Here is that chunky piece, about to be ripped down into planks on the table saw

And again from the front perspective. You can see how huge it is.

This is a piece of wood of a quality and scale you don't find often. I've had it about a year waiting to use.

In fact it was so big my table saw was too small to cut it down, even taking two passes top and bottom.

The circular table saw did cuts top and bottom and the rest I had to do by hand. This was exhausting.

Creating the table rails from using mitred mortice and tenon joints

Some time later, I ended up with 4 pieces about 85mm x 30mm. These would form the outer frame rails of the table top.

Here, I'm cutting a mitred tenon.

Cutting the tenon, close up.

Here is the raw mitred tenon after cutting

But that is too long. I wanted the mortice and tenon be hidden and so the tenon needed shortening

Here is the full length tenon before cutting...

And here it is after shortening..

For the mortice, the hole was cut out initially with a router. The waste wood was needed to provide support for the router base. The mitre angle makes it impossible to control the router without it.

There's a load of mortice chisel cutting and cleaning steps missing here, but eventually the two halves end up looking like this. What a beautiful joint....

Another view...

After all that, the two halves came together like this

...to provide a lovely mitre with a solid internal tenon locked into the mortice

A lovely snug fit..

Note the two numbers to show which joint this is. This is important, because there would be four of these to make. The pink number 2 is actually lipstick. This was the only thing that would write on the varnish easily...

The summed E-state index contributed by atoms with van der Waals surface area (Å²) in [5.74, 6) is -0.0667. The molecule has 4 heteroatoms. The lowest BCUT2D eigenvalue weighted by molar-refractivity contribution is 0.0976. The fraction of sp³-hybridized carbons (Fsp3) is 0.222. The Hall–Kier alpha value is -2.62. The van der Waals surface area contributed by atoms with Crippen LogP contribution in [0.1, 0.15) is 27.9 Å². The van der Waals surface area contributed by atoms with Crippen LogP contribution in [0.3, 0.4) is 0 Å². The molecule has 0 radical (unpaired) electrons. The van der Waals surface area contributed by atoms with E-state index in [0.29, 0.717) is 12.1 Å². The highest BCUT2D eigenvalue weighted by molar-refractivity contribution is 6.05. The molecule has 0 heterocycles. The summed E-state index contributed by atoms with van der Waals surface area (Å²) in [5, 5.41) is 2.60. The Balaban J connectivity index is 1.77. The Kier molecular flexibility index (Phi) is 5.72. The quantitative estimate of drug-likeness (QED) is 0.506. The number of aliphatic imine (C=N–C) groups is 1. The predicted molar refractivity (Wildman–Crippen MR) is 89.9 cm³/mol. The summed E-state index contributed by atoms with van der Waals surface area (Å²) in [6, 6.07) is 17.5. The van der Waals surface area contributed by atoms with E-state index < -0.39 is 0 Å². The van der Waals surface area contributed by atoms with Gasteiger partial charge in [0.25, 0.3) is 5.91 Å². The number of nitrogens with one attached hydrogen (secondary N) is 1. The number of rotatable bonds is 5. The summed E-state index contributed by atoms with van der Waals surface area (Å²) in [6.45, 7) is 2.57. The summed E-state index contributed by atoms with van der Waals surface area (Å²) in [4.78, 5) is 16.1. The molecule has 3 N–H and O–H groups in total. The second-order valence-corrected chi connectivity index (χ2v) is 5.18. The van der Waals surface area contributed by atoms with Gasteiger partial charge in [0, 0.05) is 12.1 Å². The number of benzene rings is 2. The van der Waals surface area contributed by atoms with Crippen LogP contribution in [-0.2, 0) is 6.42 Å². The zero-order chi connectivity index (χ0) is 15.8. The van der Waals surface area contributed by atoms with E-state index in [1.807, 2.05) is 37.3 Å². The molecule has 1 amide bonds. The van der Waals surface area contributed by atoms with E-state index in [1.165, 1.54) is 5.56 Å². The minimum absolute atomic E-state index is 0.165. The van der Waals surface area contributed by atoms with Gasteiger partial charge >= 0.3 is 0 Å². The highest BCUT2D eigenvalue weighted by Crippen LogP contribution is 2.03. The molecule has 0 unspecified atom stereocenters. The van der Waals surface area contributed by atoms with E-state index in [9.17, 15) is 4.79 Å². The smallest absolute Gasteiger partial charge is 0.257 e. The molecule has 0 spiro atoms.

Checking the angle was square - all good there...

But of course, this is just one of four corners. Here is the frame with two of the joints connected...

From another angle...

And with all four in place..

Adding a base to go inside the frame...

Once the rails were jointed for the table frame, it was time to fill in the base planks. These are old blockboard library shelves. Here they are being laid out to measure the size for cutting

Once trimmed they look quite smart on their own...

To lock the shelves into the inner edge of the rails, a rebate groove was cut all along the inner edge of each with the router...

The inner rebated edge showing at a corner joint

I splashed out on some rather good value router bits from Toolstation.

The planks were rebated along the edge to fit snugly in the rail grooves...

To fit in like this...

The base boards all in place. This is only dry jointed and is strong enough to pick up without any glue yet in the joints

Trying out decorative finishing planks

These beautiful pieces of wood are thin planks cut from a log found in the wood. It is diseased beech, which creates lovely stripey discolouration in the grain. Some arrangement of these will create the final table surface for decorative loveliness...

They will be glued onto the base boards eventually. For now, they are are just being arranged to see how they might be lined up.

Trying them lengthwise.

This is the sort of look that the table will have eventually

Hand woodworking is very enjoyable. Here are some of the tools needed...